An initial test cycle with Prolifen 50 mg (1 capsule) a day for 5 days between meals. In the case of patients with menses present or in whom the menses must be induced by administration of progesterones, treatment should be started approximately on the 5th day of the cycle onwards. In patients who have not had recent uterine hemorrhages the treatment with Prolifen can be started at any time.
Prolifen Dosage in 2nd Cycle of the Treatment
If ovulation occurs with this dose there is no need to increase Prolifen dosage in the following treatment cycles. If after the first test cycle ovulation does not occur, a second treatment cycle can be started after 30 days of the first one, lasting for 5 days with Clomiphene 100 mg (2 Prolifen capsules) a day in two doses between meals. Prolifen Dosage must never be higher than 100 mg/day and treatment has not to be continued for more than 5 days.
If necessary, a third treatment cycle may be given in the same manner. Most of the carefully selected patients will have ovulation during the first cycle. Amenorrhea lasting for a few years might make the endometrium less sensitive, and two or three cycles might be necessary.
Three treatment cycles of Prolifen may be a sufficient therapeutic test. Ovulation is rarely obtained after 3 cycles of unsuccessful treatment. If ovulatory menses are not obtained after three treatment cycles it is advisable to re-examine the diagnosis.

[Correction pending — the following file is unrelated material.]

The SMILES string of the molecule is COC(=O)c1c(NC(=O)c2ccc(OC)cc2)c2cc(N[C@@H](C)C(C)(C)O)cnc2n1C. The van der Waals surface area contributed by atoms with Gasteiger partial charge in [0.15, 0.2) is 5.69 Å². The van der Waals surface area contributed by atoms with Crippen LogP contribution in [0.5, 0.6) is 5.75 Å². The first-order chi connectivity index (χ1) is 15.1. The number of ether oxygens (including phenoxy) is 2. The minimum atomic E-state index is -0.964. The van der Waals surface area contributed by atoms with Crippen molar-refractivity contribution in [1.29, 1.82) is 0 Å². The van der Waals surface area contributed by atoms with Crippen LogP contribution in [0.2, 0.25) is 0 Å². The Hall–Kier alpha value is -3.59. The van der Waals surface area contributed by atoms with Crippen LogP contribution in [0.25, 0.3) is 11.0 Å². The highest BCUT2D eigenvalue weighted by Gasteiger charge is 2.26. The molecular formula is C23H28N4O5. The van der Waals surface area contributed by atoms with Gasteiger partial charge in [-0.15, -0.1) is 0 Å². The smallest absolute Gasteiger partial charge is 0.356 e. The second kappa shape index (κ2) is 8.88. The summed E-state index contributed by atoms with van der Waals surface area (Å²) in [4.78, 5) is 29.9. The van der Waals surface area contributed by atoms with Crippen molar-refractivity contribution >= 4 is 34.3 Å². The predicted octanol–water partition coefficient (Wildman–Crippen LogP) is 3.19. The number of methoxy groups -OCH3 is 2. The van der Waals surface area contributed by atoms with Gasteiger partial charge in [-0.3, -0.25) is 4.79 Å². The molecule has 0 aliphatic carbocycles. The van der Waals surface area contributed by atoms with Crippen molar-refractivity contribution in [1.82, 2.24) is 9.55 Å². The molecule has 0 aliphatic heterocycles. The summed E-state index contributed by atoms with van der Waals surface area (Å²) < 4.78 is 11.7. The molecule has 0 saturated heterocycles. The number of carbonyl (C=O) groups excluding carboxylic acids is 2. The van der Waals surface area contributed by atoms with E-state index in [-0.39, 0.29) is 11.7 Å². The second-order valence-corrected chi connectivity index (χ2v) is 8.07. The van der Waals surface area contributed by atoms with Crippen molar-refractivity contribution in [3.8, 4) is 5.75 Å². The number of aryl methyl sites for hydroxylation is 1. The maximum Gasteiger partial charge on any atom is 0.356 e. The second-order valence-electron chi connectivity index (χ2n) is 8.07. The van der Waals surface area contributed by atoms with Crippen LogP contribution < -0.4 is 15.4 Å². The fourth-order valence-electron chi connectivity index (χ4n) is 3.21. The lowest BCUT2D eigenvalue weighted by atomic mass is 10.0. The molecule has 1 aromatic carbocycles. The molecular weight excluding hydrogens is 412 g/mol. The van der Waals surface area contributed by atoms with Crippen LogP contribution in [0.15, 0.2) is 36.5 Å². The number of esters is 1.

Once ovulation has occurred, to achieve a regular ovulatory cycle it is important to start each treatment cycle on the 5th day of the menstrual cycle. The number of treatment cycles must be determined by the physician.
If pregnancy does not occur after 6 treatment cycles, it is unlikely that another cycle will be successful and further treatment is not recommended. Patients who wish to become pregnant should be informed of the great importance of selecting the appropriate time for coitus.
As it still has not been demonstrated that prolonged cyclic treatment does not have side effects, Prolifen must not be administered as a monthly maintenance treatment in patients who fail to ovulate when treatment is suspended. In patients with amenorrhea or oligomenorrhea, treatment with Prolifen if effective, restores regular menses with ovulation.
A simple and relatively safe method to establish whether ovulation has taken place even in patients under treatment for anovulatory hemorrhage, is to measure the temperature increase that occurs during the luteal phase (basal temperature). It can be considered that ovulation has occurred if the patient has found an increase in the basal temperature which is maintained for 10-12 days and followed by menses.
The presence of menses not preceded by the normal increase in basal temperature or a prolonged increase in temperature not followed by menses, must be considered as a negative response. To avoid the administration of Prolifen during the first period of pregnancy, if the basal temperature is biphasic and is not followed by menses, it is necessary to examine the patient carefully to determine the presence of an ovarian cyst and carry out a pregnancy test. The next treatment cycle must not be started until an exact diagnosis has been made. The basal temperature test may be completed with a cervical smear, vaginal cytology and biopsy of the endometrium.